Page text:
Education, the building block of a modern knowledge economy, is a key determinant of human capital that enters the growth and development of a country. The educators and policymakers consider education an indispensable asset that can transform human capabilities into economic and social outcomes in society and therefore, the Government of India has laid huge importance in improving the Indian Education System (IES) in the recent decades. India has seen a massive rise in access to education with near-universal enrolment in primary education, impressive improvements in secondary and higher secondary schooling. Higher education systems are also expanding across the world and India has undergone a profound transformation. The worrisome issue is the quality of education that is lagging despite a decade of considerable investment in school education. The Annual Status of Education Report (ASER,2016) recorded that only 43 percent of children in grade III could read a grade I textbook and reading levels among grade V government school students remained stagnant at 42 percent since 2014 which in fact has fallen since 2010. Two-fifth of India’s children under five are stunted and do not develop the cognitive skills that will enable them to tap their full human potential (Pratham, 2017). Such non-improving standards pose a greater threat to the future of our 21st-century learners as lower educational levels dampen the job prospects in the long run. If this persists, the rising trend of joblessness of unskilled individuals will lead to a vicious circle of poverty as education is detrimental in reducing poverty and rising standards of living.
Numerous reports and studies have emphasized on the educational risks faced by 21st-century learners. The IES has witnessed a paradigm shift in recent times, moving from guru-oriented learning systems to private schooling and coaching learning systems (also known as the third emerging sector of education). This is because the horizon of today’s culture has expanded its limits as a response to rapid globalization, internationalization, and urbanization. Consequently, the educational agendas have shifted from “three Rs” (reading, writing, and arithmetic) to the K-12 setting that becomes a prerequisite in the process of preparing students to work independently with minimum or no supervision. With the changing dynamics of education and employment due to increased integration with the international world and rising exposure to artificial intelligence, our 21st-century learners and potential job seekers are not work-ready and lack relevant skills. UNICEF has warned that by 2030, over half of the Indian students will not have skills for 21st-century jobs. Hence, the onus of the future of our learners and the country lies with the educators, practitioners, and policymakers/administrators. There is a need to examine the current scenario of education as a response to the recent developments worldwide and devise a strategy that targets the creation of a skilled-employable workforce that is work-ready.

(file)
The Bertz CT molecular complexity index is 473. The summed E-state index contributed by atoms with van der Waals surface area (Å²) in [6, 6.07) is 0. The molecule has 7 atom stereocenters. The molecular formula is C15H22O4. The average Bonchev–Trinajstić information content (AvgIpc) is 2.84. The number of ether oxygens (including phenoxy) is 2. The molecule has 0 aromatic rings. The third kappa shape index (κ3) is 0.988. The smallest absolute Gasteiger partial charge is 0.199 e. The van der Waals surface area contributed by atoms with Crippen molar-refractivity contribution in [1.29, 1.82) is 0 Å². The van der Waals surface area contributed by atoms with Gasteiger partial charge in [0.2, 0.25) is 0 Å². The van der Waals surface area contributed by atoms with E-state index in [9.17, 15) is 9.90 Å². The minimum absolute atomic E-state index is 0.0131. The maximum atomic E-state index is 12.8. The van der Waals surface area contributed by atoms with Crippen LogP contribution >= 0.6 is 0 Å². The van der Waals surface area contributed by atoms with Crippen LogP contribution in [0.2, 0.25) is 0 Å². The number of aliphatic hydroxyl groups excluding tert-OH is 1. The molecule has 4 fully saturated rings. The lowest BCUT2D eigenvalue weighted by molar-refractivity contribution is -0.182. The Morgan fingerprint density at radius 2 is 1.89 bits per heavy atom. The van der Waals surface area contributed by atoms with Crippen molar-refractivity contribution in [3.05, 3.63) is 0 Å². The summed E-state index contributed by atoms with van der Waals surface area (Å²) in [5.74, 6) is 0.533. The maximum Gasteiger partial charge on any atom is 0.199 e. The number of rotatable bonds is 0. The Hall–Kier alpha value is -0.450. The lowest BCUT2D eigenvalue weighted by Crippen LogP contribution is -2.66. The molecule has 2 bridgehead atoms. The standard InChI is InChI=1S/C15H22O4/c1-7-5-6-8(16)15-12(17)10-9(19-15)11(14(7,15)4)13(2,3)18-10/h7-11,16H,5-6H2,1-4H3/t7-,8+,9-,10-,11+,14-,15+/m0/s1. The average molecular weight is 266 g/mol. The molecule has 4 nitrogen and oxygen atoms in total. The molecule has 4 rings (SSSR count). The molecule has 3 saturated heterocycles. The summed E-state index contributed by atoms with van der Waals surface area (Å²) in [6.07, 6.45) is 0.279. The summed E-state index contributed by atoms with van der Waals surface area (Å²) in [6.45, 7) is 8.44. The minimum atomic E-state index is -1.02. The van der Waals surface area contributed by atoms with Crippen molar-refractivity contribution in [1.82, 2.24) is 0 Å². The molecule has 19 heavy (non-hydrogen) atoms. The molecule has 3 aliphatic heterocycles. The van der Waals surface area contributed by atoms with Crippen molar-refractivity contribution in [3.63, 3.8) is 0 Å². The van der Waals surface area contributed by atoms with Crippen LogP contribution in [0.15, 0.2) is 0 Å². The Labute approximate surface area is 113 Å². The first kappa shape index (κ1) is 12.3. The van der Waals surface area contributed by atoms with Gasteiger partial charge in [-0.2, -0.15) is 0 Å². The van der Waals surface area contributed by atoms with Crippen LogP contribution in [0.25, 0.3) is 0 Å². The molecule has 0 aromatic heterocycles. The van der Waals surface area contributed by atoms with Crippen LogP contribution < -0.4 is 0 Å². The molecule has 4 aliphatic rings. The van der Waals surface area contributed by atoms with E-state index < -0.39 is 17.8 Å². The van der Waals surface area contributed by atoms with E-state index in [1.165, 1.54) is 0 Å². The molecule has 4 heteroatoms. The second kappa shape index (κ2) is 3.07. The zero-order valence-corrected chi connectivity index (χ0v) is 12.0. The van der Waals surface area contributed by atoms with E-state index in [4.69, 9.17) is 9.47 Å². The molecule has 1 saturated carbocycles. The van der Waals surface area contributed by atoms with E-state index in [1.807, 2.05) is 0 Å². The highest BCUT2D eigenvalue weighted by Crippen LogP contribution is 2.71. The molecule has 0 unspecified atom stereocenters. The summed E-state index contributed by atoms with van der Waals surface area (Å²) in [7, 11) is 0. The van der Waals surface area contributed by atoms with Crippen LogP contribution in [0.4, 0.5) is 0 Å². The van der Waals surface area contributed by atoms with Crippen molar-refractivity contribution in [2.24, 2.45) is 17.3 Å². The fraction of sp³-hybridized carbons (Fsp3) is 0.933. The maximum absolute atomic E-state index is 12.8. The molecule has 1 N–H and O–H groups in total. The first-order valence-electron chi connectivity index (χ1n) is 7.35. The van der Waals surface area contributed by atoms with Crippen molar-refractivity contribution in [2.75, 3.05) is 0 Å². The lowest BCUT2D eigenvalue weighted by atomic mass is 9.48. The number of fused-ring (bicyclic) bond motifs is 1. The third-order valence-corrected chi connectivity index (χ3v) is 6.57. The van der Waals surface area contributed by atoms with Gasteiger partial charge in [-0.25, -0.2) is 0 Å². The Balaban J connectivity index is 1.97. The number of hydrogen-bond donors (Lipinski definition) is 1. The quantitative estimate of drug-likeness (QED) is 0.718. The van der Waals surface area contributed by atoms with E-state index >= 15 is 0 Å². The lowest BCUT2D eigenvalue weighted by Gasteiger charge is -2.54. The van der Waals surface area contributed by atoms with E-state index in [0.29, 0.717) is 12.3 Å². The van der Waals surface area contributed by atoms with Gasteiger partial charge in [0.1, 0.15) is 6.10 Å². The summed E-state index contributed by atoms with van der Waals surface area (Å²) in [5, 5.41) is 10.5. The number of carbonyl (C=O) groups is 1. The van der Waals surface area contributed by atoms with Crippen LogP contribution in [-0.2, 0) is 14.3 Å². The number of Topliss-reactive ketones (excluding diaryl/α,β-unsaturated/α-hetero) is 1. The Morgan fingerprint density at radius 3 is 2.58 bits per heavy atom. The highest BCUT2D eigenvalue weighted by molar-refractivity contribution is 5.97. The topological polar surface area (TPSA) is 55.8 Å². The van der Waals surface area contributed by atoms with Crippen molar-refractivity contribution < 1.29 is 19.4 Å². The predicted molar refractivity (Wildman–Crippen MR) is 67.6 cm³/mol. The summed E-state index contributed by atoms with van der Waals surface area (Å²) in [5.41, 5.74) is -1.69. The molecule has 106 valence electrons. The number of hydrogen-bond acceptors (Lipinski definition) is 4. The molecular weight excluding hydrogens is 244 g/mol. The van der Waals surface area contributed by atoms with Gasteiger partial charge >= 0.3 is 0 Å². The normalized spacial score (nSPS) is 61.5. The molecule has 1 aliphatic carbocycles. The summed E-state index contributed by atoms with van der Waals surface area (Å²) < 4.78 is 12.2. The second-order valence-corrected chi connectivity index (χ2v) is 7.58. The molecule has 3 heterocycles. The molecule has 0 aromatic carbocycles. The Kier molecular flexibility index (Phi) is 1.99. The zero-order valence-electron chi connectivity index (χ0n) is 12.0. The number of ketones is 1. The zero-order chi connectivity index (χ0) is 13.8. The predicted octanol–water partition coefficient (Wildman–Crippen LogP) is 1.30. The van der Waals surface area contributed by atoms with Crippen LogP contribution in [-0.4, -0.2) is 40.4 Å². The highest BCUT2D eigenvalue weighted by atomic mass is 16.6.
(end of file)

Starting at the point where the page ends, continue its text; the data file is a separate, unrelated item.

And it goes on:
India has one of the youngest populations in the aging world and therefore enjoys a rapid productivity growth of its talent pool and excellence in the global world. The Times of Higher Education rankings showed 31 Indian universities among the top 980 worldwide. It reflects how our education system is rapidly improving in transforming the young talent into productive factors of economic growth and development. Coupled with these trends are the latest Government initiatives for eg. Make in India, which is a major national programme designed to facilitate investment, foster innovation, and enhance skill development, and Startup India, which provides a platform for innovation and entrepreneurship. The present era is focusing more on skills, innovation, and technology which are highly progressive and competitive in nature. Adding to this is the Industrial Revolution 4.0 which is expected to change the future of work with automation and intercommunication which will affect the employment dynamics. Given the rapidly changing scenario, the golden rule is to maximize the potential of 21st-century learners and prepare them for the future of work. When proper skills are imparted to the learners right in their initial years of schooling, they’ll be able to thrive in a globally competitive world when they enter the job market.